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Aristophanes, Birds (ed. Eugene O'Neill, Jr.), line 989 (search)
the least. Meton With the straight ruler I set to work to inscribe a square within this circle; in its center will be the market-place, into which all the straight streets will lead, converging to this center like a star, which, although only orbicular, sends forth its rays in a straight line from all sides. Pisthetaerus A regular Thales! Meton . . . Meton What d'you want with me? Pisthetaerus I want to give you a proof of my friendship. Use your legs. Meton Why, what have I to fear? Pisthetaerus It's the same here as in Sparta. Strangers are driven away, and blows rain down as thick as hail. Meton Is there sedition in your city? Pisthetaerus No, certainly not. Meton What's wrong then? Pisthetaerus We are agreed to sweep all quacks and impostors far from our borders. Meton Then I'll be going. Pisthetaerus I'm afraid it's too late. The thunder growls already. He beats him. Meton Oh, woe! oh, woe! Pisthetaerus I warned you. Now, be off, and do your surveying somewhere else.
Aristophanes, Birds (ed. Eugene O'Neill, Jr.), line 1263 (search)
ous, very gracious, thrice happy, very ... Come, prompt me, somebody, do Pisthetaerus Get to your story! Herald All peoples are filled with admiration for your wisdom, and they award you this golden crown. Pisthetaerus I accept it. But tell me, why do the people admire me? Herald Oh you, who have founded so illustrious a city in the air, you know not in what esteem men hold you and how many there are who burn with desire to dwell in it. Before your city was built, all men had a mania for Sparta; long hair and fasting were held in honor, men went dirty like Socrates and carried staves. Now all is changed. Firstly, as soon as it's dawn, they all spring out of bed together to go and seek their food, the same as you do; then they fly off towards the notices and finally devour the decrees. The bird-madness is so clear that many actually bear the names of birds. There is a halting victualler, who styles himself the partridge; Menippus calls himself the swallow; Opuntius the one-eyed crow
Aristophanes, Knights (ed. Eugene O'Neill, Jr.), line 461 (search)
nd nailed and put together against me. Chorus to the Sausage-Seller Look out, look out! Come, outfence him with some wheelwright slang. Sausage-Seller His tricks at Argos do not escape me. Under pretence of forming an alliance with the Argives, he is hatching a plot with the Lacedaemonians there; and I know why the bellows are blowing and the metal that is on the anvil; it's the question of the prisoners. Chorus Well done! Forge on, if he be a wheelwright. Sausage-Seller And there are men at Sparta who are hammering the iron with you; but neither gold nor silver nor prayers nor anything else shall impede my denouncing your trickery to the Athenians. Cleon As for me, I hasten to the Senate to reveal your plotting, your nightly gatherings in the city, your trafficking with the Medes and with the Great King, and all you are foraging for in Boeotia. Sausage-Seller What price then is paid for forage by Boeotians? Cleon Oh! by Heracles! I will tan your hide. He departs. Chorus Come, if you h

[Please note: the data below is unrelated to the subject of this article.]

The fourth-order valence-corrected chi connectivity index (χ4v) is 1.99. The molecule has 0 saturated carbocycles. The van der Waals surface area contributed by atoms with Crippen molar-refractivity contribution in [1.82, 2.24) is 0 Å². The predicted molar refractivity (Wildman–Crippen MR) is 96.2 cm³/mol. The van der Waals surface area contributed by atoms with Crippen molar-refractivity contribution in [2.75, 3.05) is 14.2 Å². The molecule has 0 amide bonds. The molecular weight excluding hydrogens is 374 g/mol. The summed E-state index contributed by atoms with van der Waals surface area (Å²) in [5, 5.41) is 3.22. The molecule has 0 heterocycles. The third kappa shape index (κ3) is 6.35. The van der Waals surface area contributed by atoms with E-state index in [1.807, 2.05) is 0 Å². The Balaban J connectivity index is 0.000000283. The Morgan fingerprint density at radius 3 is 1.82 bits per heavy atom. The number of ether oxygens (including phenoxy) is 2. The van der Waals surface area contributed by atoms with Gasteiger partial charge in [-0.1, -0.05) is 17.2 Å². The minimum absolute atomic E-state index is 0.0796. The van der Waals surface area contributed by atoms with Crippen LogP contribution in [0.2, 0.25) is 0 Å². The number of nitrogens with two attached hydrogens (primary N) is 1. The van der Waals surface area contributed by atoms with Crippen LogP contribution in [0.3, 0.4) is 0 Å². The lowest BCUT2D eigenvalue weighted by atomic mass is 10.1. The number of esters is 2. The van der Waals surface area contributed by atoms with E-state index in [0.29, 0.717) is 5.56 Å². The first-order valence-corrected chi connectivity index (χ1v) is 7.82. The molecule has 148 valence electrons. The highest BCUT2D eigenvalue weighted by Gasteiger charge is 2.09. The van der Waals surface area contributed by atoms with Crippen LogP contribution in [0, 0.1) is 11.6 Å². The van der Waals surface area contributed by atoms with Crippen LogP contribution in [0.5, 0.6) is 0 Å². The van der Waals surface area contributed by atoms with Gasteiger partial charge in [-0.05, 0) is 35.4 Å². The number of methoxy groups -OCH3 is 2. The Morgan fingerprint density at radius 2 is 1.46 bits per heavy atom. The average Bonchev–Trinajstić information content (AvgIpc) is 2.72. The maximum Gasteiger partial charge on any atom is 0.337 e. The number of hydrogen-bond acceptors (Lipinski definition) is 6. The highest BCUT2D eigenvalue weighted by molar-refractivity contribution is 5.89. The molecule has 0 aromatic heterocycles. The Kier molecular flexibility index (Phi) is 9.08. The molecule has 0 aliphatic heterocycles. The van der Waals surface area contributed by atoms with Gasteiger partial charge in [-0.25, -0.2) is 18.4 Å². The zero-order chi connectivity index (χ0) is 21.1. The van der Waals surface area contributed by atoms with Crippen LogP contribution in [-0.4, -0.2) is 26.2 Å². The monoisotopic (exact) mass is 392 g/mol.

Aristophanes, Peace (ed. Eugene O'Neill, Jr.), line 250 (search)
h the pestle, for War will quietly amuse himself with pounding all the towns of Hellas to pieces. Ah! Bacchus! cause this herald of evil to perish on his road! War To the returning Tumult. Well? Tumult Well, what? War You have brought back nothing? Tumult Alas! the Athenians have lost their pestle —the tanner, who ground Greece to powder. Trygaeus Oh! Athena, venerable mistress! it is well for our city he is dead, and before he could serve us with this hash. War Then go and seek one at Sparta and have done with it! Tumult Aye, aye, master! He runs off. War Shouting after him. Be back as quick as ever you can. Trygaeus to the audience. What is going to happen, friends? This is the critical hour. Ah! if there is some initiate of Samothrace among you, this is surely the moment to wish this messenger some accident —some sprain or strain. Tumult returning. Alas! alas! thrice again, alas! War What is it? Again you come back without it? Tumult The Spartans too have lost their
Aristophanes, Peace (ed. Eugene O'Neill, Jr.), line 601 (search)
TrygaeusThat, by Apollo! is what no one ever told me; I could not think what connection there could be between Phidias and Peace. Leader of the ChorusNor I, until now. This accounts for her beauty, if she is related to him. There are so many things that escape us. HermesThen, when the towns subject to you saw that you were angered one against the other and were showing each other your teeth like dogs, they hatched a thousand plots to pay you no more dues and gained over the chief citizens of Sparta at the price of gold. They, being as shamelessly greedy as they were faithless in diplomacy, chased off Peace with ignominy to let loose War. Though this was profitable to them, it was the ruin of the husbandmen, who were innocent of all blame; for, in revenge, your galleys went out to devour their figs. TrygaeusAnd with justice too; did they not break down my black fig tree, which I had planted and dunged with my own hands? Leader of the ChorusYes, by Zeus! yes, that was well done; the wret